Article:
How do 'nano weapons' work, and why does U.S. trail China in molecular nanotechnology?

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By Lev Navrozov

Lev Navrozov emigrated from the Soviet Union in 1972 He settled in New York City where he quickly learned that there was no market for his eloquent and powerful English language attacks on the Soviet Union. To this day, he writes without fear or favor or the conventions of polite society. He chaired the "Alternative to the New York Times Committee" in 1980, challenged the editors of the New York Times to a debate (which they declined) and became a columnist for the New York City Tribune. His columns are today read in both English and Russian.
Lev Navrozov

August 8, 2004

These are the two questions that my readers ask especially often. Let me confront the first of these two questions by the question asked in 1900, 1941, or 2004: how does nuclear power work? Pyotr Kapitsa, the favorite disciple of Rutherford, the founder (in England) of nuclear physics, came for a conference in Stalin's Russia in 1934 whereupon he was told that since he was, formally, a “Soviet citizen,” he would not be allowed to return to England and his laboratory would be bought from Rutherford and brought to Russia.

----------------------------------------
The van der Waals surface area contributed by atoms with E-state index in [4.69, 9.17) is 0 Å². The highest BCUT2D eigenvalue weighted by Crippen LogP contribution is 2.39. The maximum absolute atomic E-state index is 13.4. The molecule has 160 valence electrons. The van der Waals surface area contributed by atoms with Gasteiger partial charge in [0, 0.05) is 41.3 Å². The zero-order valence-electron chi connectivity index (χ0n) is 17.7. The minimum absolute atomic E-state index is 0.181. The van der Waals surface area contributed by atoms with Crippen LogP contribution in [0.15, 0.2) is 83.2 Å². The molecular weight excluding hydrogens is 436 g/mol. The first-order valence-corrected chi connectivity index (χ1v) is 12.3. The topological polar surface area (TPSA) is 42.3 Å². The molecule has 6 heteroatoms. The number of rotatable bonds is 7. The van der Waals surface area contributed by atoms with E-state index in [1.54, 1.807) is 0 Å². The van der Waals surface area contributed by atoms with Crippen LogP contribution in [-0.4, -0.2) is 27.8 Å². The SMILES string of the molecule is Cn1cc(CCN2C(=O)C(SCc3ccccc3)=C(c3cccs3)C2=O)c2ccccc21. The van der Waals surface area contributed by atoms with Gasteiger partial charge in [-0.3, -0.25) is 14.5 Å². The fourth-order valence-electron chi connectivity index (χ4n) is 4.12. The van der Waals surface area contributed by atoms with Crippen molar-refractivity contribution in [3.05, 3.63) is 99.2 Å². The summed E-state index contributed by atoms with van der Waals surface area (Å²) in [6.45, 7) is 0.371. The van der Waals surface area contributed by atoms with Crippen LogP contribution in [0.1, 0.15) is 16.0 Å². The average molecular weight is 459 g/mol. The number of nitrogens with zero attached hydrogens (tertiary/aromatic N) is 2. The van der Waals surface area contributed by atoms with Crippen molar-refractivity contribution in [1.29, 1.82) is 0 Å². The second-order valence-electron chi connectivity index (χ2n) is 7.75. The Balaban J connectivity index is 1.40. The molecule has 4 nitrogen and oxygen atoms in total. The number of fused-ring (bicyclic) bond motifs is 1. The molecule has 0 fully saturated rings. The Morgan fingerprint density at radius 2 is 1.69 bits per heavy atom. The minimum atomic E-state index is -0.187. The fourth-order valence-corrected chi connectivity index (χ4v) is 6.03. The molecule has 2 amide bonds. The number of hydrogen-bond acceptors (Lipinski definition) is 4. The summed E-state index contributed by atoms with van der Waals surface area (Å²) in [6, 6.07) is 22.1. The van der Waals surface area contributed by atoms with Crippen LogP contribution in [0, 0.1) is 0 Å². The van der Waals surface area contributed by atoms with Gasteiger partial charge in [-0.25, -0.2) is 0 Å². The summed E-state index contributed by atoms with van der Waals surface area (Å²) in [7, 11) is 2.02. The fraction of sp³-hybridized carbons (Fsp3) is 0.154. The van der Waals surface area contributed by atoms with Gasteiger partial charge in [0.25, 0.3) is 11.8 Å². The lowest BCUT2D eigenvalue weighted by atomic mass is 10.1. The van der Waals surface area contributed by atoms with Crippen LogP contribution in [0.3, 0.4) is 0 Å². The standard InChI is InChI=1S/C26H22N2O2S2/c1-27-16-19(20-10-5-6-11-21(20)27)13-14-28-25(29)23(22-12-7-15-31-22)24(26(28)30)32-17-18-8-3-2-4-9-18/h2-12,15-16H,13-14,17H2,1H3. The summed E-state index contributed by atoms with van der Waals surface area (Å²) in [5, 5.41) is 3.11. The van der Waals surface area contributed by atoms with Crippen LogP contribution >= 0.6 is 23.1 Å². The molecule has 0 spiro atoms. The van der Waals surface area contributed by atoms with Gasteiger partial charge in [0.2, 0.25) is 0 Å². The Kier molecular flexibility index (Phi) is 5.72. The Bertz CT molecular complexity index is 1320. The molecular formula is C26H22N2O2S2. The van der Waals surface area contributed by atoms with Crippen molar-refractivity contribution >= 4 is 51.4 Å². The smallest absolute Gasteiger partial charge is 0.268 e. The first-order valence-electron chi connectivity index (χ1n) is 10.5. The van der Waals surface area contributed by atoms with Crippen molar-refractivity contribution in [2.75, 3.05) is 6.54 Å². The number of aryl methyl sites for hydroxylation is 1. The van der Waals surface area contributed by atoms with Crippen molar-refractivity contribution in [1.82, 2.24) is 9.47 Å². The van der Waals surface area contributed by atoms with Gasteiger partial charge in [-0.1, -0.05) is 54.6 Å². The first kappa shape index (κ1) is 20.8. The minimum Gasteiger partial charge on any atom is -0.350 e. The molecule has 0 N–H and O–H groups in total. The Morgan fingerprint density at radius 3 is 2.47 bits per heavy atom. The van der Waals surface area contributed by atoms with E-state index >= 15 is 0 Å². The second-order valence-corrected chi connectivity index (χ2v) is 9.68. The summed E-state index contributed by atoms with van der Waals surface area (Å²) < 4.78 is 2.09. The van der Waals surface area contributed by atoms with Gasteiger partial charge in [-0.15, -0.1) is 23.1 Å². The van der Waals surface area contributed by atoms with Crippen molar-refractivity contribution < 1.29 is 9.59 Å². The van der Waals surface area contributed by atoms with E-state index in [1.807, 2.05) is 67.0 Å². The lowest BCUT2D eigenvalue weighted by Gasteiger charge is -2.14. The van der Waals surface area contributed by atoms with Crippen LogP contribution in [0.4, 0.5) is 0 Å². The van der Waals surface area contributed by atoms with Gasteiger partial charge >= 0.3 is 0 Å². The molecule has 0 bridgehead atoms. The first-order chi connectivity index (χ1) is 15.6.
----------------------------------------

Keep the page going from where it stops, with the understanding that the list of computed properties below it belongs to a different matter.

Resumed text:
So, already in 1934, Stalin understood the importance of nuclear weapons. In 1941 “Pravda” carried Kapitsa's speech describing a weapon able to destroy a city, while an ordinary bomb or shell can destroy only a building. That was all. Stalin, Roosevelt, and Hitler knew no more, since none of them had studied in school nuclear physics, which was introduced into the school curriculum after 1945. Without nuclear physics at least at the school level, it is impossible to understand anything about nuclear weapons except that one nuclear bomb or missile can destroy a city. Hitler and Stalin could not develop nuclear weapons during the conventional war, which consumed all their resources, but they understood their geostrategic importance very well: Thus, Hitler said that the advent of nuclear weapons would be equivalent to the advent of firearms in the epoch of spears and bows.